However, these monastic orders always faced a strong push. The sky-ward masculine gaze was always tempered by the earthbound feminine gaze, which is why maithuna images of couples are part of Buddhist, Jain and Hindu art. Krishna could not be worshipped without Radha, nor Shiva without Shakti. This value placed on the feminine ended with the Islamic — and later Christian — emphasis on monotheism.
When there is only one God, there is place for only one gender, and no room for androgyny. As more and more kingdoms of medieval India were ruled by Muslim kings, we find more and more poet-saints referring to God as formless (nirguna), while referring to the divine using masculine pronouns (He, Him). As in Sufism, a male Hindu bhakti poet visualised himself as female. God when visualised as female was always mother, never the lover, the wife, the daughter or the sister. By infantilising oneself before her, sexuality is stamped out.
Academicians, scholars and holy men who reframe Hindu philosophy using Western templates for the satisfaction of Western audiences, have privileged the male over the female, spirit over substance, mind over matter, spiritual over material. And so today, shrines are being built to Yogi Shiva where Yogini Shakti is nowhere to be seen. Bhagavad Gita, where Krishna talks to Arjuna, has been given more importance than Gita Govinda, where the dalliances of Krishna and Radha are described. Even political organisations who allegedly speak for Hindus, want to build statues of Ram without Sita by his side — a totally unacceptable, inauspicious thought in the traditional world. These politicians prefer the still yogi to the dancing yogini. They believe women are best contained through marriage and maternity. No wonder respect for women is at an all-time low in Indian society.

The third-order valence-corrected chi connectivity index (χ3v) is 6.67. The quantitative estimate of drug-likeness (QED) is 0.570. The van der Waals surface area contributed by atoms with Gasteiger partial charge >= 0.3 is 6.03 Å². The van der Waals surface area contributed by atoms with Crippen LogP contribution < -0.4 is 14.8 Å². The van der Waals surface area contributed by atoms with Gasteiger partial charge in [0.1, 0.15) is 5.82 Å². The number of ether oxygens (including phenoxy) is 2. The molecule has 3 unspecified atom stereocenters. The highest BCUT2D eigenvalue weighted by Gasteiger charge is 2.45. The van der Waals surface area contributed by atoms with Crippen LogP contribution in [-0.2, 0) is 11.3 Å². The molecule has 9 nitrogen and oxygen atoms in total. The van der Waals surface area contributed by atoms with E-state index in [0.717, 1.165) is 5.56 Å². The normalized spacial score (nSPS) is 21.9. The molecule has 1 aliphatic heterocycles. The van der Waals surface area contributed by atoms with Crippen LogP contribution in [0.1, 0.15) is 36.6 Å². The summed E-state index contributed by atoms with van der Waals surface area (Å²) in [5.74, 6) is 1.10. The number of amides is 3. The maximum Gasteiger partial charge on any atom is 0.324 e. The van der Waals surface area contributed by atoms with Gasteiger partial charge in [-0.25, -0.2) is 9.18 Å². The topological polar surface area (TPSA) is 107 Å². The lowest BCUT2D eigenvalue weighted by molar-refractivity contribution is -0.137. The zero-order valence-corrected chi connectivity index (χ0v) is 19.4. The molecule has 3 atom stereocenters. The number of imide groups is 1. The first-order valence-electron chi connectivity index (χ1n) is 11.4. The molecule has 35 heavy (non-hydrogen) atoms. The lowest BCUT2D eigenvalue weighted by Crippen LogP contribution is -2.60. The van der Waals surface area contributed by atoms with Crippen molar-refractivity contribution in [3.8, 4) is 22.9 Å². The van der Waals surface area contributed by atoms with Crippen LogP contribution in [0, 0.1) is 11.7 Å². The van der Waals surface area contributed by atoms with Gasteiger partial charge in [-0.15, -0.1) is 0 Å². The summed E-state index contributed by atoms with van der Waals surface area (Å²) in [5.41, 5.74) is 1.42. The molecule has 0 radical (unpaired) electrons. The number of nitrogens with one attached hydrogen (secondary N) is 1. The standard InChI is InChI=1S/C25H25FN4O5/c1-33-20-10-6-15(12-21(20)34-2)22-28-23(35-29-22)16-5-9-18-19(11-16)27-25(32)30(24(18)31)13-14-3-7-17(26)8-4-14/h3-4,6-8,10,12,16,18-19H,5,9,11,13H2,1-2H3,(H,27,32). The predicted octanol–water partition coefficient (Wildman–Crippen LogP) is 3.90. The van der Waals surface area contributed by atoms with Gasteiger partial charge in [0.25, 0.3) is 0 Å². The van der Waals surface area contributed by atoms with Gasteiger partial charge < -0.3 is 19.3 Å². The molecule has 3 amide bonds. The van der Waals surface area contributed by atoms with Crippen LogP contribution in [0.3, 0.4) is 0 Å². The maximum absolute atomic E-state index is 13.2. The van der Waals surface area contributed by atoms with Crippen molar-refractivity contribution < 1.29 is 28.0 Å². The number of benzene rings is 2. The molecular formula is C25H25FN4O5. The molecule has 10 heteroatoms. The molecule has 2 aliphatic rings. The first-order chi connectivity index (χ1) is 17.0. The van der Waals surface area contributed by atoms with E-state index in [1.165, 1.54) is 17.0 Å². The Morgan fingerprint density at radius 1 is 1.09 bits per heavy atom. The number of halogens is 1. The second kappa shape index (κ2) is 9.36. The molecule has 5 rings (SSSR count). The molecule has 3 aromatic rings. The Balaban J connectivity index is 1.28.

Twentieth century holy men continue this patriarchal view when they speak of yoga in terms of purity and power. Purity comes by shunning the feminine. Power comes by shunning pleasure and materialism. Wisdom demands submitting to the whims of the male guru who has given up the world, yet enjoys having his whole ashram revolve around him. Women are gently nudged to contain their damsel nature, even strip themselves of it by renouncing adornment, or shaving their heads, lest they turn into yoginis with unbound hair and challenge the liberated yogi’s position of privilege.